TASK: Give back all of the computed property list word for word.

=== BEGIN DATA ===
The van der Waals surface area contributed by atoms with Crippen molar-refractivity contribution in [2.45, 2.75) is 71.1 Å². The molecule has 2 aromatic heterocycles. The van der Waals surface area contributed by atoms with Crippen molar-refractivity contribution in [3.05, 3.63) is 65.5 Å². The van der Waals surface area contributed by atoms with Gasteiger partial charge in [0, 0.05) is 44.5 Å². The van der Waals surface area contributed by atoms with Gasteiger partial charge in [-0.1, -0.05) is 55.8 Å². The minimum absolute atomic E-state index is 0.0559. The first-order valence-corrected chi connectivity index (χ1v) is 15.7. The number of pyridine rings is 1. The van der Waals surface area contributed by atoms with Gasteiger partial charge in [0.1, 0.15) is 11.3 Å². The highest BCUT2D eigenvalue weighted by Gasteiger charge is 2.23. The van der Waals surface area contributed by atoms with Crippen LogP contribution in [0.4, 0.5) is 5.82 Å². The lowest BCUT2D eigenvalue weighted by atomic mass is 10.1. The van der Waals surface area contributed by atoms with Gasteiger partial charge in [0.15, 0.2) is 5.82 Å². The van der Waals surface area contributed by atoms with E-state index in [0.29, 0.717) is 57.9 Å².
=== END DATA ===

The van der Waals surface area contributed by atoms with Crippen molar-refractivity contribution in [2.45, 2.75) is 71.1 Å². The molecule has 2 aromatic heterocycles. The van der Waals surface area contributed by atoms with Crippen molar-refractivity contribution in [3.05, 3.63) is 65.5 Å². The van der Waals surface area contributed by atoms with Gasteiger partial charge in [0, 0.05) is 44.5 Å². The van der Waals surface area contributed by atoms with Gasteiger partial charge in [-0.1, -0.05) is 55.8 Å². The minimum absolute atomic E-state index is 0.0559. The first-order valence-corrected chi connectivity index (χ1v) is 15.7. The number of pyridine rings is 1. The van der Waals surface area contributed by atoms with Gasteiger partial charge in [0.1, 0.15) is 11.3 Å². The highest BCUT2D eigenvalue weighted by Gasteiger charge is 2.23. The van der Waals surface area contributed by atoms with Crippen LogP contribution in [0.4, 0.5) is 5.82 Å². The lowest BCUT2D eigenvalue weighted by atomic mass is 10.1. The van der Waals surface area contributed by atoms with Gasteiger partial charge in [0.15, 0.2) is 5.82 Å². The van der Waals surface area contributed by atoms with E-state index in [0.29, 0.717) is 57.9 Å².